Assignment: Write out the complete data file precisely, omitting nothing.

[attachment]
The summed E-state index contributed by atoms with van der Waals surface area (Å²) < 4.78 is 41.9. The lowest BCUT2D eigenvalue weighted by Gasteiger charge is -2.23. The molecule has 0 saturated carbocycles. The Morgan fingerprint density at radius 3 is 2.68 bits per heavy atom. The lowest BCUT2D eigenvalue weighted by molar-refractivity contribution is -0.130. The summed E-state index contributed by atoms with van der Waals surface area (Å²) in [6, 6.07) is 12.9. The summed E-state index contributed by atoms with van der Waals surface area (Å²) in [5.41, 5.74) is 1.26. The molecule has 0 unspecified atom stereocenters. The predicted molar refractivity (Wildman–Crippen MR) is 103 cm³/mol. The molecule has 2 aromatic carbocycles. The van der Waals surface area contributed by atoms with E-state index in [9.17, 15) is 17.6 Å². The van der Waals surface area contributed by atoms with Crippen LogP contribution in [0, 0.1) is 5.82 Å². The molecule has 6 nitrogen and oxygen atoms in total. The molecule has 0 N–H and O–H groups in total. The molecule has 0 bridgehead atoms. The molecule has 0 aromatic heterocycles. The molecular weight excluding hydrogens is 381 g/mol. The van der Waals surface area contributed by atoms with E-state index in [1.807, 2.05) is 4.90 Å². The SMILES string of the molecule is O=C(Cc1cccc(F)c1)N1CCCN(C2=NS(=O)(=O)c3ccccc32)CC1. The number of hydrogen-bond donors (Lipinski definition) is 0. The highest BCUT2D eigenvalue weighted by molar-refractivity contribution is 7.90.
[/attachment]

The summed E-state index contributed by atoms with van der Waals surface area (Å²) < 4.78 is 41.9. The lowest BCUT2D eigenvalue weighted by Gasteiger charge is -2.23. The molecule has 0 saturated carbocycles. The Morgan fingerprint density at radius 3 is 2.68 bits per heavy atom. The lowest BCUT2D eigenvalue weighted by molar-refractivity contribution is -0.130. The summed E-state index contributed by atoms with van der Waals surface area (Å²) in [6, 6.07) is 12.9. The summed E-state index contributed by atoms with van der Waals surface area (Å²) in [5.41, 5.74) is 1.26. The molecule has 0 unspecified atom stereocenters. The predicted molar refractivity (Wildman–Crippen MR) is 103 cm³/mol. The molecule has 2 aromatic carbocycles. The van der Waals surface area contributed by atoms with E-state index in [9.17, 15) is 17.6 Å². The van der Waals surface area contributed by atoms with Crippen LogP contribution in [0, 0.1) is 5.82 Å². The molecule has 6 nitrogen and oxygen atoms in total. The molecule has 0 N–H and O–H groups in total. The molecule has 0 bridgehead atoms. The molecule has 0 aromatic heterocycles. The molecular weight excluding hydrogens is 381 g/mol. The van der Waals surface area contributed by atoms with E-state index in [1.807, 2.05) is 4.90 Å². The SMILES string of the molecule is O=C(Cc1cccc(F)c1)N1CCCN(C2=NS(=O)(=O)c3ccccc32)CC1. The number of hydrogen-bond donors (Lipinski definition) is 0. The highest BCUT2D eigenvalue weighted by molar-refractivity contribution is 7.90.